Having Parkinson’s disease doesn’t mean you can’t travel. Use this guide to learn how to properly plan and make a few adjustments to help you embark on your next journey!
First Things First — Consult Your Doctor Before Traveling
Start by scheduling an appointment with your doctor and neurologist well before your departure. Four to six weeks should give you ample time to talk through and plan for scenarios with your medical team. For example, your doctor can provide a list of referrals in your destination city should something come up while you’re out of town.
Plan Your Medications
Talk to your doctor to carefully walk through your travel schedule to ensure your bases are covered. Then, follow these tips to stay stress-free:
- Keep all medications in their original containers with the labels affixed.
- Store your medications in a carry-on, so you don’t have to worry if your luggage gets lost, destroyed, or delayed.
- Ensure your medication list is up-to-date with your doctor’s name and number. You also want all names, including generic and name brands, as well as dosage and frequency.
- Refrain from adjusting your medication time with changes in the time zone. Instead, maintain your same dosing schedule when traveling, especially on long train or airline flights, and use an alarm to remind you when to dose.
- Store at least one day’s dosage of medication in a fanny pack, pocket, or purse.
- Pack enough medication for your entire trip, including travel days. Don’t depend on foreign pharmacies to have your refills.
- Store light snacks and water to take medications.
Parkinson’s Travel Packing Checklist
Here’s a checklist of what you’ll need to bring. Start with these essentials:
- Identification stating that you have Parkinson’s disease
- Transportation tickets
- Government ID & Passports
- Medical Insurance Card
- Cash (determine a set amount for your trip)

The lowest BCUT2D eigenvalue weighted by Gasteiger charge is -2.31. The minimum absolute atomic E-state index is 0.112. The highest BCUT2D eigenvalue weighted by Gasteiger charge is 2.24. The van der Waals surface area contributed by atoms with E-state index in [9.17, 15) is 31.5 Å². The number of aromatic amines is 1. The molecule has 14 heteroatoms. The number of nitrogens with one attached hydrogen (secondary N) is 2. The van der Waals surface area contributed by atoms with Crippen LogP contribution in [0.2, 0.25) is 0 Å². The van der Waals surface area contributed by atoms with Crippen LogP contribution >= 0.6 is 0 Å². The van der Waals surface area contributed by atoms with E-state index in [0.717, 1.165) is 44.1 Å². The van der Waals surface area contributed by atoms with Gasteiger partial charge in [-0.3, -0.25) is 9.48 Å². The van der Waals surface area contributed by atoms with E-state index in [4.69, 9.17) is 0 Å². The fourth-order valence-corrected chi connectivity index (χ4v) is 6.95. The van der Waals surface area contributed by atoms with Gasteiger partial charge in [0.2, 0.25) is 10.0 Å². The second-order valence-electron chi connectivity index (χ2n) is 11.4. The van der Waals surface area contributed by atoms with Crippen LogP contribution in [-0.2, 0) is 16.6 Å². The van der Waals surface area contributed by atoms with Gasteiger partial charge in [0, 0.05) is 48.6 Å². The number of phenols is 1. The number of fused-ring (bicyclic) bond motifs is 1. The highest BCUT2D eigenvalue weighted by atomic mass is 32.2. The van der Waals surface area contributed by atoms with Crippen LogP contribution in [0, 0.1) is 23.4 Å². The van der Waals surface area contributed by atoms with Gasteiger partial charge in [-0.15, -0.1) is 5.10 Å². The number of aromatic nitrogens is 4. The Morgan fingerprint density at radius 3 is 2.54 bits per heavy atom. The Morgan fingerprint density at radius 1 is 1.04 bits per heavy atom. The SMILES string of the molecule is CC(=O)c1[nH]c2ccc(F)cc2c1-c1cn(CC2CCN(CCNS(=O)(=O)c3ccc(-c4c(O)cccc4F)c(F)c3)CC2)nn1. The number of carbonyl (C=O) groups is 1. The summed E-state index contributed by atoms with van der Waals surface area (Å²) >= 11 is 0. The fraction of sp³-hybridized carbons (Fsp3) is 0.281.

- Credit cards (don’t bring all your cards, just one or two to get you by)
- COVID-19 vaccination cards (even if the destination does not require them, it’s better to be safe than sorry here as regulations can change often)
Pack up versatile outfits and make sure that you can roll them up together in your luggage. Wear wrinkle-free elastic bands, pullover shirts, and slip-on shoes. Rules of travel never change — comfort above all else!
Use an over-the-door toiletry organizer for easy access once you reach your destination. If you need extra special equipment like a walker or cane, label it similarly to how you labeled your luggage. These unique items can easily be lost in the hectic shuffle of travel.
To make travel easier, pack only the essentials. Use light luggage like a simple carry-on with rolling wheels. If you must pack heavier, consider traveling with someone who can help you with stowing and lifting the suitcases.
Whether by air, land, or sea, here are general tips you should consider when traveling:
Request a Wheelchair
Train platforms and airport terminals are often large, long, and incredibly busy. Even if you don’t use one regularly, request a wheelchair or electric cart to help you move around in these spaces. You can book and reserve them in advance.
Get There Early
Avoid the stress and anxiety of rushing to your gates. Get to the airport or station at least 2 hours before your departure to beat the crowds. Remember to account for traffic on the way to the airport, especially during rush hours, weekends, and holidays.
Communication is key. Charge your phone before you leave the house. If you and your travel partner are separated, calling them will be less stressful with a full battery. Make sure they charge theirs too.
Plus, you may need to make calls or look up info regarding changed planes.
Notify the boarding agent that you have Parkinson’s. They may board you and assist you to your seat earlier than everyone else.
Choose the Right Seat
Some travel options allow you to choose your seat. Pick one with the most legroom but never an emergency exit, as they don’t recline and require you to perform extra duties in the event of an emergency. Choose an aisle seat closest to the bathroom.